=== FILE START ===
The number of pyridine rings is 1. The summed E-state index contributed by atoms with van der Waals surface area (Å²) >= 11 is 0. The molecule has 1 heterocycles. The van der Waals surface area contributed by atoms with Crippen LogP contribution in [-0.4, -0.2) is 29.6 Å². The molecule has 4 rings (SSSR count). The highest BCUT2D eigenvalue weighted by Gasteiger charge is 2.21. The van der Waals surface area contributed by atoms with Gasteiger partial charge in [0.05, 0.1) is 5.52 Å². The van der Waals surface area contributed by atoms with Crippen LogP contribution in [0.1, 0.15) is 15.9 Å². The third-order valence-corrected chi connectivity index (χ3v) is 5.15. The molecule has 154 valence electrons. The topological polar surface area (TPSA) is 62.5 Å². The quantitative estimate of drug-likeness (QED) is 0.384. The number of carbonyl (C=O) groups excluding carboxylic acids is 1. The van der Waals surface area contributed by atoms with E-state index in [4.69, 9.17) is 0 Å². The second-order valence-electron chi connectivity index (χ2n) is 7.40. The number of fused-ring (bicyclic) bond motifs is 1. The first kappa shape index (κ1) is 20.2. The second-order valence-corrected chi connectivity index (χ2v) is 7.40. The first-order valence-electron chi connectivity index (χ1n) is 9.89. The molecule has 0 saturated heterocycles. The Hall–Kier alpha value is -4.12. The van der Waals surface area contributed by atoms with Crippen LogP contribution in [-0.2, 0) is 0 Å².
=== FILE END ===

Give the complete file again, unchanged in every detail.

The number of pyridine rings is 1. The summed E-state index contributed by atoms with van der Waals surface area (Å²) >= 11 is 0. The molecule has 1 heterocycles. The van der Waals surface area contributed by atoms with Crippen LogP contribution in [-0.4, -0.2) is 29.6 Å². The molecule has 4 rings (SSSR count). The highest BCUT2D eigenvalue weighted by Gasteiger charge is 2.21. The van der Waals surface area contributed by atoms with Gasteiger partial charge in [0.05, 0.1) is 5.52 Å². The van der Waals surface area contributed by atoms with Crippen LogP contribution in [0.1, 0.15) is 15.9 Å². The third-order valence-corrected chi connectivity index (χ3v) is 5.15. The molecule has 154 valence electrons. The topological polar surface area (TPSA) is 62.5 Å². The quantitative estimate of drug-likeness (QED) is 0.384. The number of carbonyl (C=O) groups excluding carboxylic acids is 1. The van der Waals surface area contributed by atoms with E-state index in [4.69, 9.17) is 0 Å². The second-order valence-electron chi connectivity index (χ2n) is 7.40. The number of fused-ring (bicyclic) bond motifs is 1. The first kappa shape index (κ1) is 20.2. The second-order valence-corrected chi connectivity index (χ2v) is 7.40. The first-order valence-electron chi connectivity index (χ1n) is 9.89. The molecule has 0 saturated heterocycles. The Hall–Kier alpha value is -4.12. The van der Waals surface area contributed by atoms with Crippen LogP contribution in [-0.2, 0) is 0 Å².